Chroelle: Were the games ever in danger of not being published? Why? And at what state?
Danny:No – It went very quickly from start to finish.
Chroelle: Which freeware games do you remember playing that made you take on freeware game development?
Danny:When I started making games, there was no internet :P So making games to release to the wide world wasn’t an option to me when I began.
Chroelle:What part of Minigolf 1shot was the hardest part getting done?
Danny:None of it was hard, because I had a clear idea before I’d started, on how to make it.
Chroelle: What kind of game you would love to make if you had the resources needed and open boundaries?
Danny:That’s an ever changing answer. So by the time you read this, my answer would be different.
Chroelle: What do you think was the coolest feature in the game?
Danny:The feature for Minishot was the fact it was 1 Key. That was part of the challenge making it, and obviously part of the challenge playing it.
Chroelle: Where do you see yourself 5 years from now regarding game making?
Danny:At my age, hopefully still alive.
Chroelle:Do you have any favourite games from the freeware scene?
Danny:I never really play a lot of other people games apart from seeing how they did something. BUT, 1 game that I truly loved was Diabolika 1 & 2. I liked the first one better, but it had bugs. The second seemed to lack the atmosphere of the first even though it was “bugless”.
Chroelle: Any other freeware games you think we should know about for our site?
Danny:Hmm. I don’t get out enough (in the interweb) ;-)
Chroelle: Which leads up to the next question. If you were to mention somebody special in the world of freeware, who would that be?
Danny:The core group of guys at Acoders. I don’t get out that much do I?
Chroelle: What are your views on giving away commercial games as freeware when they have been commercial for some amount (you decide) of years?
Danny:I’ve done it. ;-)
Chroelle: If you could choose to do a freeware game with any game developer or publisher(freeware or commercial) who would it be?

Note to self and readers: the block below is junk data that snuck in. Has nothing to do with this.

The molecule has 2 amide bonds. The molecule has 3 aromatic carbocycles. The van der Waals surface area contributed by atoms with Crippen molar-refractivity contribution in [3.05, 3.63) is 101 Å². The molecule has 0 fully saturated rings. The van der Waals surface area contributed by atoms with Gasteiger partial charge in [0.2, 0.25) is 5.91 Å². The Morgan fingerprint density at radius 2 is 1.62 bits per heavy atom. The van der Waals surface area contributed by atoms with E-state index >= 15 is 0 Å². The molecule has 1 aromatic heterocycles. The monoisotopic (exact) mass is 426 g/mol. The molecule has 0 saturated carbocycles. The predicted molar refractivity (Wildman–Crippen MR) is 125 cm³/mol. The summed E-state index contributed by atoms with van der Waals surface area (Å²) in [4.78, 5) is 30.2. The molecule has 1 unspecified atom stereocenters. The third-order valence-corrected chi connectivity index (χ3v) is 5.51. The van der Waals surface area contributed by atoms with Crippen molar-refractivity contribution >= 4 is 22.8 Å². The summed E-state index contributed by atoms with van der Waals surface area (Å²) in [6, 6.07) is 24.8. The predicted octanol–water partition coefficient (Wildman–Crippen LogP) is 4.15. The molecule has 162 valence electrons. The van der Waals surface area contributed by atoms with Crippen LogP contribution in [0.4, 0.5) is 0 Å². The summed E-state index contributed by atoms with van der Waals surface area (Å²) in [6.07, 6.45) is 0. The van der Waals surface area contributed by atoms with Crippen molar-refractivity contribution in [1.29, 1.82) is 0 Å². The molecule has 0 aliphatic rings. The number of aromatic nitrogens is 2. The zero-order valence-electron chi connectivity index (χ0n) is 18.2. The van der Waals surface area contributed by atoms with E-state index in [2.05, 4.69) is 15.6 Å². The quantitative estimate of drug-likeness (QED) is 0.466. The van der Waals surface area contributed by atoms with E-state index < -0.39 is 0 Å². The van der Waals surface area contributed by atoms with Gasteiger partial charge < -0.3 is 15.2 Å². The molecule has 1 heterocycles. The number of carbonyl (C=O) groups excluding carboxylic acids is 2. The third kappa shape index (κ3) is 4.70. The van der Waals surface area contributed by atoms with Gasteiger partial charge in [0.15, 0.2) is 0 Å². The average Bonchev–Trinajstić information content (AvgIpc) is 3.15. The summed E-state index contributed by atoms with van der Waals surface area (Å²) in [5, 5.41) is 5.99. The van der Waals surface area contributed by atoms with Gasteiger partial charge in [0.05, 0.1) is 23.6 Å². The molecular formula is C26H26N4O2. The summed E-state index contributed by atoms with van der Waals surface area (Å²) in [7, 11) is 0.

Danny:Game creation is not really a career path I’ve ever wanted to do; I’d be afraid I’d loose the love for something if I were forced to do it every second of the day.Im happy to continue to make games at home in my spare time.
Chroelle: Ok. To finish off the interview. The classic question:Any words for enthusiastic independent game developers?
Danny:YES.. #1. Try not to bite off more than you can chew. Far too many people try to accomplish something far beyond their own skill or the ability of the software they may be using to create their game.#2. Think about the game first, write notes, and have clear goals at the beginning and at points along the way. Ie finish parts or a feature etc, before moving onto something else.If you get stuck, try to think about solving the problem a different way. If you cant, seek help. (you more than likely are not obeying rule #1)
by Danny Boyd
This is a miniature golf game, which entered a competition for 1 key games. This means that the game is only allowed to use one key for the entire gameplay. This is also the biggest hurdle in this game as you have to be very precise when you aim since being late is uncorrectable and you will need to fire in that direction. The level design is great and with a few new ideas - like getting sucked through tubes to other locations on the level. But... (read more)
CWF Crew rating:
(2 of 6)